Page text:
The New Face Of R&D

IBM, HP and Microsoft all talk about 'open innovation.' Is it a feel-good catchphrase or the R&D strategy of the future?

This version of the story originally appeared in Computerworld's print edition.

Is R&D going down the tubes in the U.S.?

Pundits have taken to bemoaning a retreat by U.S. industry from basic research. And indeed, it's easy to find research labs whose glory days have come and gone -- Bell Labs comes to mind. But consider this: IBM, Microsoft Corp. and Hewlett-Packard Co. collectively spend $17 billion annually on research and development.

That's right: $17 billion.

While much of that is for product development, hundreds of millions flow into areas like computational biology and nanotechnology, which may take years to bear fruit, if they ever do.

It's significant that all three companies have recently seen major changes like these in their research labs:

  • In July 2007, IBM named a new research director and announced plans to invest more than $100million in each of four long-term research projects.
  • A month later, HP brought in a new research director and launched a strategy based on five mega-areas of IT research.
  • And this year, Microsoft announced that it would greatly expand its research campus in Beijing and open a new lab in Cambridge, Mass.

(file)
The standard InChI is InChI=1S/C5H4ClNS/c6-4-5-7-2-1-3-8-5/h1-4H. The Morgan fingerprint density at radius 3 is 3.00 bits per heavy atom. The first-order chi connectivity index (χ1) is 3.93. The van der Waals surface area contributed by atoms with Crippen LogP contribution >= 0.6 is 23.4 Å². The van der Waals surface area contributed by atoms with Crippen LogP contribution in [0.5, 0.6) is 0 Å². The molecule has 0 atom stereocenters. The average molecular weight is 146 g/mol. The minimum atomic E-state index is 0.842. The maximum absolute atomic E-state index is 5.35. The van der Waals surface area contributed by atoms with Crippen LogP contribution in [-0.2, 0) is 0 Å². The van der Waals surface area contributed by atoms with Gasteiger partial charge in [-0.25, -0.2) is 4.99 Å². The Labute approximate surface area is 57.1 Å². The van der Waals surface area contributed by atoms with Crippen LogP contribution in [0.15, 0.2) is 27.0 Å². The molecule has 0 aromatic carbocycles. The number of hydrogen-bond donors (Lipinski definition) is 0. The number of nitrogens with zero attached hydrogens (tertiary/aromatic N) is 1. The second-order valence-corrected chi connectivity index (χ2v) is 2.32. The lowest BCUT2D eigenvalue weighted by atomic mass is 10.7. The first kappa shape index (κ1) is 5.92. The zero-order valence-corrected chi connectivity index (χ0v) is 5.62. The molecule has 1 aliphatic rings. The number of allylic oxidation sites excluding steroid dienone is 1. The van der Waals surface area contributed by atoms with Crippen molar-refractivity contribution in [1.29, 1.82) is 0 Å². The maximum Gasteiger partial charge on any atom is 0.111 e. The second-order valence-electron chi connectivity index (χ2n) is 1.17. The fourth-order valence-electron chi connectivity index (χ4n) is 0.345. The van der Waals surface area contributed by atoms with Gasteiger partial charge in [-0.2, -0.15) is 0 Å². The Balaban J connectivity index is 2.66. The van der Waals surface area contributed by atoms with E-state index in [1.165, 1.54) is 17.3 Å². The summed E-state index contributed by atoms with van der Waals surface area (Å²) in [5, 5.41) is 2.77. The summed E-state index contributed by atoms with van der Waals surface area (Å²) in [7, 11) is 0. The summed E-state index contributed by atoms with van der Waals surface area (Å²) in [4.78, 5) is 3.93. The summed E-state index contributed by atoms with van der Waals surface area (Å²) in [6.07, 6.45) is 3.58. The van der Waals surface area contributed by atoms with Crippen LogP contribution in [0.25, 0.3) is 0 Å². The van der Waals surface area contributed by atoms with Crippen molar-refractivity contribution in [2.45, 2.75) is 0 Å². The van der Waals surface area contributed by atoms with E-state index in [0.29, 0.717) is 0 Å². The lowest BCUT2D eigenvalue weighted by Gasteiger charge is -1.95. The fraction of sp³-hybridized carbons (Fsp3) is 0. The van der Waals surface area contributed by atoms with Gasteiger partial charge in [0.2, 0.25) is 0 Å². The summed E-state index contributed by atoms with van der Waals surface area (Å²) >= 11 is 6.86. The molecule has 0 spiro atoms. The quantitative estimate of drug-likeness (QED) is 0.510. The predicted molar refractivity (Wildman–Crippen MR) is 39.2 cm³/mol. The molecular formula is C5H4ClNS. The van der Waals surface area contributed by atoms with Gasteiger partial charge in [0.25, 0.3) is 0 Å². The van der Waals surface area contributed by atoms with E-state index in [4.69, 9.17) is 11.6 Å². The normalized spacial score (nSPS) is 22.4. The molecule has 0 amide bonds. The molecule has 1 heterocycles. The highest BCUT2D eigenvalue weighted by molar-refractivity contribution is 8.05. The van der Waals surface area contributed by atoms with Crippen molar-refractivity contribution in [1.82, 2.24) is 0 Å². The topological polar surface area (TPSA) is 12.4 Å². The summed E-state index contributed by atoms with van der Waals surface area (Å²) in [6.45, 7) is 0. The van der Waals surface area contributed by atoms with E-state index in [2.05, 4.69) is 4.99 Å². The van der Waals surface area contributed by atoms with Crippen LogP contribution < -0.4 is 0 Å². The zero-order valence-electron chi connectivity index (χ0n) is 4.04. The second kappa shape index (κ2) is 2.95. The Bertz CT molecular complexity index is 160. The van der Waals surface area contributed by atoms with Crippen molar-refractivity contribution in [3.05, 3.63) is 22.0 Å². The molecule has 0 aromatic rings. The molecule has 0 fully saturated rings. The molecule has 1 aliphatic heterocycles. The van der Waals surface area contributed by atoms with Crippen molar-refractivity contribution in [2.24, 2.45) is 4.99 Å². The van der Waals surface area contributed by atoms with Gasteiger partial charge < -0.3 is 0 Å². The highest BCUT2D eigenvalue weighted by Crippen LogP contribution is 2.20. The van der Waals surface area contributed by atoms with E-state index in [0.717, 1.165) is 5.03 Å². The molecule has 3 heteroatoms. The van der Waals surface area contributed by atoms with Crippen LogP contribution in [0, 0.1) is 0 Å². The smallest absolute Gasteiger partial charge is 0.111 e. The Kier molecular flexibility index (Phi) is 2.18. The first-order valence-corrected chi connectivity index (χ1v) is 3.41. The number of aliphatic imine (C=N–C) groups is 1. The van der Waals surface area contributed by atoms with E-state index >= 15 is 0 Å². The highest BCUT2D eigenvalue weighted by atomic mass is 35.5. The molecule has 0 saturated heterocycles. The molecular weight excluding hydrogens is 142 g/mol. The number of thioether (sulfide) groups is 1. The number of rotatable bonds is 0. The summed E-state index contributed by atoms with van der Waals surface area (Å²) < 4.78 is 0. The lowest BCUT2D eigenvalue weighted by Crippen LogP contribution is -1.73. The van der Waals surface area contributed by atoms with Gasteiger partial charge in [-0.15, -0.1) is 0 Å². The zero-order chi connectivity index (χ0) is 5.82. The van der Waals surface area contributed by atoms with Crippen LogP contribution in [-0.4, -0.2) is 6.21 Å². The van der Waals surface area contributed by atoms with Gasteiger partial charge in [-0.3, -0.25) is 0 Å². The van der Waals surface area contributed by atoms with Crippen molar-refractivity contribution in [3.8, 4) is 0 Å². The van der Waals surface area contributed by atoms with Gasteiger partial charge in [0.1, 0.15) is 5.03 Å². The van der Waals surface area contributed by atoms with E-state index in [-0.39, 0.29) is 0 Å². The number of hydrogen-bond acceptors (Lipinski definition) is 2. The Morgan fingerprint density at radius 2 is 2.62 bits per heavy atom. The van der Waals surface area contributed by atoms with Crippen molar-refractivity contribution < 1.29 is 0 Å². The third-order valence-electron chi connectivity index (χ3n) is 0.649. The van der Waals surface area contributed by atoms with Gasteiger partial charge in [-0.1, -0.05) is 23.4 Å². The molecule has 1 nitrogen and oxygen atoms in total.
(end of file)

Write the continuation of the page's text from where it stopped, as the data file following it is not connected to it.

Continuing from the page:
Although their research agendas are strikingly different, the three have one important thing in common: They're all increasingly reaching out to collaborate with universities, customers and other companies. With that comes a new openness that can enrich and speed the flow of ideas into the marketplace.

"R&D is basically seeking out new knowledge, and the question is, Where are the good ideas?" says Henry Chesbrough, executive director of the Center for Open Innovation at the University of California, Berkeley. "After World War II, the good ideas were loaded up in a small number of large companies." Universities generally disdained working with industry, instead relying on the government, which was eager to fund research that might help win the Cold War.

But once the Cold War was won, much of the federal largesse dried up. "Product markets got more competitive, and those big companies couldn't sustain the long-term investments in research that they could in the earlier period," says Chesbrough.

Into the breach stepped smaller technology companies, universities, companies in Europe and Asia, and even customers. "So today, no one has locked up the really good ideas," Chesbrough notes.

He says HP, IBM and Microsoft are all demonstrating a move toward "open innovation," which means that good ideas come from both outside and inside and that companies take the fruits of those ideas to market via both internal and external paths.